Acknowledging the past while looking to the future: exploring indigenous child trauma
Trauma affects children from all races, ethnicities, nationalities and socio-economic backgrounds. However, indigenous children may experience trauma differently than their majority population peers due to traumatic histories of colonization and ongoing marginalization. This thesis explores how service providers in Western Montana and Northern Norway conceptualize Native American and Sámi children’s experiences of trauma today. Additionally, I ask if these providers draw links between the historical traumas of the past and current traumatic events facing indigenous children in these two locations. Interviewees spoke about the effects of historical trauma in eight identified themes. The diversity of the themes and concepts discussed imply that providers regard their indigenous clients as being impacted by the historical traumas suffered by indigenous peoples in Montana and Northern Norway. Acknowledging past histories of injustice and focusing future research on the unique resiliencies of indigenous children, families, and communities were two main recommendations for promoting the treatment and understanding of indigenous child trauma. The thesis provides a brief look into the experiences of Native children in Montana and Sámi children in Norway facing trauma, as seen from the eyes of their social workers, therapists and advocates.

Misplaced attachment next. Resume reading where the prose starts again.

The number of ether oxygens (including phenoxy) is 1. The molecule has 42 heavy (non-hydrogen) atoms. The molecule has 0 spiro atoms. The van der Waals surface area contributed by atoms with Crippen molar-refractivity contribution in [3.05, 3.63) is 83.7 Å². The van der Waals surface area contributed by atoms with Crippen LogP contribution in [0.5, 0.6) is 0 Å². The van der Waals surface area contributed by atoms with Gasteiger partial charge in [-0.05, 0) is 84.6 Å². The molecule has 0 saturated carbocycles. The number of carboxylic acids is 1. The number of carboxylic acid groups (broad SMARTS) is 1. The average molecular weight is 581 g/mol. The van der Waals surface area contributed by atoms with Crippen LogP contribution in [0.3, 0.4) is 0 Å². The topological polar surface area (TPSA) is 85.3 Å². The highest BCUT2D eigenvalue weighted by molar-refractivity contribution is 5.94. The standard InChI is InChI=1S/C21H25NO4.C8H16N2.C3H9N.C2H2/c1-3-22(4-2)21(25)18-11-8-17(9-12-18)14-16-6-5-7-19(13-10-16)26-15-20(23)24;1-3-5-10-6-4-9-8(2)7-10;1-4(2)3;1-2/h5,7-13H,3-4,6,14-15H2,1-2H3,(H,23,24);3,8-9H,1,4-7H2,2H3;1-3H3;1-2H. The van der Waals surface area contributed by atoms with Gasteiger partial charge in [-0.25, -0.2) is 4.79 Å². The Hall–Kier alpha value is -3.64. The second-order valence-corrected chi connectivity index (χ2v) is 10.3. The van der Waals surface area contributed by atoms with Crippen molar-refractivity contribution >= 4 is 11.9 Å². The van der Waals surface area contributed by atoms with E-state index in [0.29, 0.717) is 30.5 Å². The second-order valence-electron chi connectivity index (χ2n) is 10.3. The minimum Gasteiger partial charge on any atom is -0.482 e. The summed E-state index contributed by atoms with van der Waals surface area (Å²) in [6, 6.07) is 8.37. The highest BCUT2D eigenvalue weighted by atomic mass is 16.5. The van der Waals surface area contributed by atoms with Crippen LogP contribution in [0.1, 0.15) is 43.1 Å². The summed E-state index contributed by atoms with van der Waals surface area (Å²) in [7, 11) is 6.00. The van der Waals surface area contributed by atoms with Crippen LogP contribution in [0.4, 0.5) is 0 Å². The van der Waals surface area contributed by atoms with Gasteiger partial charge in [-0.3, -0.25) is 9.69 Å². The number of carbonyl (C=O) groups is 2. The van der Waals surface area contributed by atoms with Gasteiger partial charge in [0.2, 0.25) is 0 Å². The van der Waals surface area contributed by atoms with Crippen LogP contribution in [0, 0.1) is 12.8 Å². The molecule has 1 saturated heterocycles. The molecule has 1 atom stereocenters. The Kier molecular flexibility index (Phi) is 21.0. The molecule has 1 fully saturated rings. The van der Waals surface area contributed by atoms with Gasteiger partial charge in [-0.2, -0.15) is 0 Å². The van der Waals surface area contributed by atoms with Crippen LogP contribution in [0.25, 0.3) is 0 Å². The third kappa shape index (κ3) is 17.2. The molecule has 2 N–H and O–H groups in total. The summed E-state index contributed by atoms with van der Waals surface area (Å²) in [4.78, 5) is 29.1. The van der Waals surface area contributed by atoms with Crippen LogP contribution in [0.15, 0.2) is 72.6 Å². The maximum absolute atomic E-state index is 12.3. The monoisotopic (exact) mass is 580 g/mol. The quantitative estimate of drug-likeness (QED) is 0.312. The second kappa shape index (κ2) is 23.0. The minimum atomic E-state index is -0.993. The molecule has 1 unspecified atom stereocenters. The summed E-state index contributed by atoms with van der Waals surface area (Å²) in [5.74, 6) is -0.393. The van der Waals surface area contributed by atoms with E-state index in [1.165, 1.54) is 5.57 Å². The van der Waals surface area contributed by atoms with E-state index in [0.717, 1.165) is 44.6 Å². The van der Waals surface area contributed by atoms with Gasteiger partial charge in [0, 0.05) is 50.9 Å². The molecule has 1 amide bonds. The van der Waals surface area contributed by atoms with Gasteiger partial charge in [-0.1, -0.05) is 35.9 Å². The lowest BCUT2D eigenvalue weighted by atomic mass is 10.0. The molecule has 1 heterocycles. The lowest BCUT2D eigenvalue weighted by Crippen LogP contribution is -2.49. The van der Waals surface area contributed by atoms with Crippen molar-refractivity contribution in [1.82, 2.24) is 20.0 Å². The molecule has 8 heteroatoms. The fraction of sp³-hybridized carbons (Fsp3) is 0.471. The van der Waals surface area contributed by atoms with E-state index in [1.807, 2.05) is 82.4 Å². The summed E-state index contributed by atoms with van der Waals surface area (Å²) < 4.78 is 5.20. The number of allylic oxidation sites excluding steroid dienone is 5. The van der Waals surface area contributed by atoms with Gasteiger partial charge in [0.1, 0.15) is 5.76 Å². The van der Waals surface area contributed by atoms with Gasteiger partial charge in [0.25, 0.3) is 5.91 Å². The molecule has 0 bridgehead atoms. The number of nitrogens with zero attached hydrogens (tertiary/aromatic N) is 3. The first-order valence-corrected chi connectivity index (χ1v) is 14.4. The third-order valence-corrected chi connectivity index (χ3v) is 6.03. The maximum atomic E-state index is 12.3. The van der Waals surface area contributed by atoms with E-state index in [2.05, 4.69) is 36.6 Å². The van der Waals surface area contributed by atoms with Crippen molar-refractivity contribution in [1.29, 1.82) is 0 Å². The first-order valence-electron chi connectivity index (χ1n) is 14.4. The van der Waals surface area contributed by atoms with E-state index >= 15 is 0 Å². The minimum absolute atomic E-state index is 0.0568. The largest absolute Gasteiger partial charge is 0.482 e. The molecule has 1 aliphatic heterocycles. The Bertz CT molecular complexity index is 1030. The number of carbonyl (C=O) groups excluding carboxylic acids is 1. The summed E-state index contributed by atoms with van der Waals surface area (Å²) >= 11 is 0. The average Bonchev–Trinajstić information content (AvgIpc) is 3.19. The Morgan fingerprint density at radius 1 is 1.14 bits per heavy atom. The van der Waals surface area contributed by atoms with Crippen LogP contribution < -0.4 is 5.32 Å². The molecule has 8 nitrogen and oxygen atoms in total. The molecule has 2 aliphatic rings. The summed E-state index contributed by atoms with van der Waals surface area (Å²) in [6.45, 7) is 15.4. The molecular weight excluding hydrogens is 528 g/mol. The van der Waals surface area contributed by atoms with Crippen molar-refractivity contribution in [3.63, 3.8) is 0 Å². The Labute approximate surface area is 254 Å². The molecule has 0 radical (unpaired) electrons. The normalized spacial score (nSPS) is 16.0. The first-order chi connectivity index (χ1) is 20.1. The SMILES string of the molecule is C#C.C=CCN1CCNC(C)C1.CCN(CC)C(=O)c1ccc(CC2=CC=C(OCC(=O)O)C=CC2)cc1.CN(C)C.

PublisherUniversitetet i Tromsø
University of Tromsø
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